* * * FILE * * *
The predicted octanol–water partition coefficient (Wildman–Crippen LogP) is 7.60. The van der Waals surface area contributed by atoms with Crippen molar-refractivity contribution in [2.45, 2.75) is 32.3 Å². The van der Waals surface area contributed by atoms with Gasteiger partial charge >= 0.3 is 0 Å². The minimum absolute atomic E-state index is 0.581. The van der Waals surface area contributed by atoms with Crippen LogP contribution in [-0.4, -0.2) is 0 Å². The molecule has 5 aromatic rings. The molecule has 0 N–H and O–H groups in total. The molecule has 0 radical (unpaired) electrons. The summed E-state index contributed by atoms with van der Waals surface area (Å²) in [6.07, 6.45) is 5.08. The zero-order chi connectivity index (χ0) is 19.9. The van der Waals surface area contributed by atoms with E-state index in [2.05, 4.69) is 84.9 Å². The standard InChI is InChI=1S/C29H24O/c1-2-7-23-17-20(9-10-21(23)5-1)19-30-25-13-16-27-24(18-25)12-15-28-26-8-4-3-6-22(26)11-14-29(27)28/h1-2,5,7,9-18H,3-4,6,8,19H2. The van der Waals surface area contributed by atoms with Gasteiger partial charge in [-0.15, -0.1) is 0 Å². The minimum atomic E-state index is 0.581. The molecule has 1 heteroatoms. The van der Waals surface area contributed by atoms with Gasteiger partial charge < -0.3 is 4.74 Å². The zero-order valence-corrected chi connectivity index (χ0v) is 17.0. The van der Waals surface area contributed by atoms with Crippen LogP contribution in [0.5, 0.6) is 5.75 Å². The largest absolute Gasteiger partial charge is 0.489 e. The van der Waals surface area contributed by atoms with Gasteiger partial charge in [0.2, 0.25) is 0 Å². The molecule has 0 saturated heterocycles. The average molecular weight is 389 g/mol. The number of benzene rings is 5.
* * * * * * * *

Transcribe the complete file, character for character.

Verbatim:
The predicted octanol–water partition coefficient (Wildman–Crippen LogP) is 7.60. The van der Waals surface area contributed by atoms with Crippen molar-refractivity contribution in [2.45, 2.75) is 32.3 Å². The van der Waals surface area contributed by atoms with Gasteiger partial charge >= 0.3 is 0 Å². The minimum absolute atomic E-state index is 0.581. The van der Waals surface area contributed by atoms with Crippen LogP contribution in [-0.4, -0.2) is 0 Å². The molecule has 5 aromatic rings. The molecule has 0 N–H and O–H groups in total. The molecule has 0 radical (unpaired) electrons. The summed E-state index contributed by atoms with van der Waals surface area (Å²) in [6.07, 6.45) is 5.08. The zero-order chi connectivity index (χ0) is 19.9. The van der Waals surface area contributed by atoms with E-state index in [2.05, 4.69) is 84.9 Å². The standard InChI is InChI=1S/C29H24O/c1-2-7-23-17-20(9-10-21(23)5-1)19-30-25-13-16-27-24(18-25)12-15-28-26-8-4-3-6-22(26)11-14-29(27)28/h1-2,5,7,9-18H,3-4,6,8,19H2. The van der Waals surface area contributed by atoms with Gasteiger partial charge in [-0.15, -0.1) is 0 Å². The minimum atomic E-state index is 0.581. The molecule has 1 heteroatoms. The van der Waals surface area contributed by atoms with Gasteiger partial charge < -0.3 is 4.74 Å². The zero-order valence-corrected chi connectivity index (χ0v) is 17.0. The van der Waals surface area contributed by atoms with Crippen LogP contribution in [0.5, 0.6) is 5.75 Å². The largest absolute Gasteiger partial charge is 0.489 e. The van der Waals surface area contributed by atoms with Gasteiger partial charge in [0.2, 0.25) is 0 Å². The molecule has 0 saturated heterocycles. The average molecular weight is 389 g/mol. The number of benzene rings is 5.